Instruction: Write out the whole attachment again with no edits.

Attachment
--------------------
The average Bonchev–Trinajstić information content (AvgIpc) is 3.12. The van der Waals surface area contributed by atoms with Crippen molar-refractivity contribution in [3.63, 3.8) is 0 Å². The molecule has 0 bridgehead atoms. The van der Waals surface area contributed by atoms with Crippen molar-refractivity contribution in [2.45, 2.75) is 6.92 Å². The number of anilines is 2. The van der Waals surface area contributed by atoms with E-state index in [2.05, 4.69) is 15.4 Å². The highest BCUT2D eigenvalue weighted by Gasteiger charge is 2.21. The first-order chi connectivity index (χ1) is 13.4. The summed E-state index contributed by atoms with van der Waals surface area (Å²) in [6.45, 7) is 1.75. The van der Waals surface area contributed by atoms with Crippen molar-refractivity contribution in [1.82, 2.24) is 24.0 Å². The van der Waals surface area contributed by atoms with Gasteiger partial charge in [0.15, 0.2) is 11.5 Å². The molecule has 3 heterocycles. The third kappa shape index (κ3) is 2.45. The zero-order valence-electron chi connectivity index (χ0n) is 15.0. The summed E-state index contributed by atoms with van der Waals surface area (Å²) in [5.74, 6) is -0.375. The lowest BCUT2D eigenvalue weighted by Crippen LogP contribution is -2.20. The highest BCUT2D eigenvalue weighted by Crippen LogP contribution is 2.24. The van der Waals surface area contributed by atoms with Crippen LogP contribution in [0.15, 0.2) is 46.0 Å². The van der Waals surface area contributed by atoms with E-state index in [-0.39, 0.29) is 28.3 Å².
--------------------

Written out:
The average Bonchev–Trinajstić information content (AvgIpc) is 3.12. The van der Waals surface area contributed by atoms with Crippen molar-refractivity contribution in [3.63, 3.8) is 0 Å². The molecule has 0 bridgehead atoms. The van der Waals surface area contributed by atoms with Crippen molar-refractivity contribution in [2.45, 2.75) is 6.92 Å². The number of anilines is 2. The van der Waals surface area contributed by atoms with E-state index in [2.05, 4.69) is 15.4 Å². The highest BCUT2D eigenvalue weighted by Gasteiger charge is 2.21. The first-order chi connectivity index (χ1) is 13.4. The summed E-state index contributed by atoms with van der Waals surface area (Å²) in [6.45, 7) is 1.75. The van der Waals surface area contributed by atoms with Crippen molar-refractivity contribution in [1.82, 2.24) is 24.0 Å². The van der Waals surface area contributed by atoms with Gasteiger partial charge in [0.15, 0.2) is 11.5 Å². The molecule has 3 heterocycles. The third kappa shape index (κ3) is 2.45. The zero-order valence-electron chi connectivity index (χ0n) is 15.0. The summed E-state index contributed by atoms with van der Waals surface area (Å²) in [5.74, 6) is -0.375. The lowest BCUT2D eigenvalue weighted by Crippen LogP contribution is -2.20. The highest BCUT2D eigenvalue weighted by Crippen LogP contribution is 2.24. The van der Waals surface area contributed by atoms with Crippen LogP contribution in [0.15, 0.2) is 46.0 Å². The van der Waals surface area contributed by atoms with E-state index in [-0.39, 0.29) is 28.3 Å².